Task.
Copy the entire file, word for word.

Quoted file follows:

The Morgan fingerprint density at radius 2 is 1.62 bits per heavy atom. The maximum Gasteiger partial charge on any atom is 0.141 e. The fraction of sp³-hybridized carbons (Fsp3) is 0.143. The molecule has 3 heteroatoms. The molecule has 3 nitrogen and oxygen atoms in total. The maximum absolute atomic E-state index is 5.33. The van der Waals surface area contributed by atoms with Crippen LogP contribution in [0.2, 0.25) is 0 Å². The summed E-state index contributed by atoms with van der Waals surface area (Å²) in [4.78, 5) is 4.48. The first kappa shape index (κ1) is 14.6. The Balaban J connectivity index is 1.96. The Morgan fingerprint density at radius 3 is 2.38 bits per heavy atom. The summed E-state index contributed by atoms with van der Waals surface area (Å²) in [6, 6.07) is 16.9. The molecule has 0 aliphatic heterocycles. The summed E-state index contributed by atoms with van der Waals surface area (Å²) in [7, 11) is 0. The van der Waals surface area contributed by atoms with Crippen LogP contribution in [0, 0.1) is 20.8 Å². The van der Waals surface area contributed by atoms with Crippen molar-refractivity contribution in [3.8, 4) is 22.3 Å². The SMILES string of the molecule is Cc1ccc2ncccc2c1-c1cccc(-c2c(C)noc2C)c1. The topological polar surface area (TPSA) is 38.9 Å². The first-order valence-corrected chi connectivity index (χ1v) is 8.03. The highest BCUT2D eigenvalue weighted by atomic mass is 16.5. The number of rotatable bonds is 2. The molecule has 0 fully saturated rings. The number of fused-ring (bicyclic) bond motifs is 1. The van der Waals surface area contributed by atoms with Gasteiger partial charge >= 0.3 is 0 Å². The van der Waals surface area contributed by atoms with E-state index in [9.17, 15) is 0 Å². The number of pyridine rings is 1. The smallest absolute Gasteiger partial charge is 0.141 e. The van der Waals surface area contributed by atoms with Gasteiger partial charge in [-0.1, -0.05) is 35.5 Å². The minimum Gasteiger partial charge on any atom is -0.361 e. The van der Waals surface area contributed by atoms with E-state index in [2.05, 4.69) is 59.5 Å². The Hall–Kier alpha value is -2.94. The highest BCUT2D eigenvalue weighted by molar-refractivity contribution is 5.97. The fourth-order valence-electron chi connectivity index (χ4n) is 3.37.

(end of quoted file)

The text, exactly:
The Morgan fingerprint density at radius 2 is 1.62 bits per heavy atom. The maximum Gasteiger partial charge on any atom is 0.141 e. The fraction of sp³-hybridized carbons (Fsp3) is 0.143. The molecule has 3 heteroatoms. The molecule has 3 nitrogen and oxygen atoms in total. The maximum absolute atomic E-state index is 5.33. The van der Waals surface area contributed by atoms with Crippen LogP contribution in [0.2, 0.25) is 0 Å². The summed E-state index contributed by atoms with van der Waals surface area (Å²) in [4.78, 5) is 4.48. The first kappa shape index (κ1) is 14.6. The Balaban J connectivity index is 1.96. The Morgan fingerprint density at radius 3 is 2.38 bits per heavy atom. The summed E-state index contributed by atoms with van der Waals surface area (Å²) in [6, 6.07) is 16.9. The molecule has 0 aliphatic heterocycles. The summed E-state index contributed by atoms with van der Waals surface area (Å²) in [7, 11) is 0. The van der Waals surface area contributed by atoms with Crippen LogP contribution in [0, 0.1) is 20.8 Å². The van der Waals surface area contributed by atoms with Crippen molar-refractivity contribution in [3.8, 4) is 22.3 Å². The SMILES string of the molecule is Cc1ccc2ncccc2c1-c1cccc(-c2c(C)noc2C)c1. The topological polar surface area (TPSA) is 38.9 Å². The first-order valence-corrected chi connectivity index (χ1v) is 8.03. The highest BCUT2D eigenvalue weighted by atomic mass is 16.5. The number of rotatable bonds is 2. The molecule has 0 fully saturated rings. The number of fused-ring (bicyclic) bond motifs is 1. The van der Waals surface area contributed by atoms with Gasteiger partial charge >= 0.3 is 0 Å². The van der Waals surface area contributed by atoms with E-state index in [9.17, 15) is 0 Å². The number of pyridine rings is 1. The smallest absolute Gasteiger partial charge is 0.141 e. The van der Waals surface area contributed by atoms with Gasteiger partial charge in [-0.1, -0.05) is 35.5 Å². The minimum Gasteiger partial charge on any atom is -0.361 e. The van der Waals surface area contributed by atoms with E-state index in [2.05, 4.69) is 59.5 Å². The Hall–Kier alpha value is -2.94. The highest BCUT2D eigenvalue weighted by molar-refractivity contribution is 5.97. The fourth-order valence-electron chi connectivity index (χ4n) is 3.37.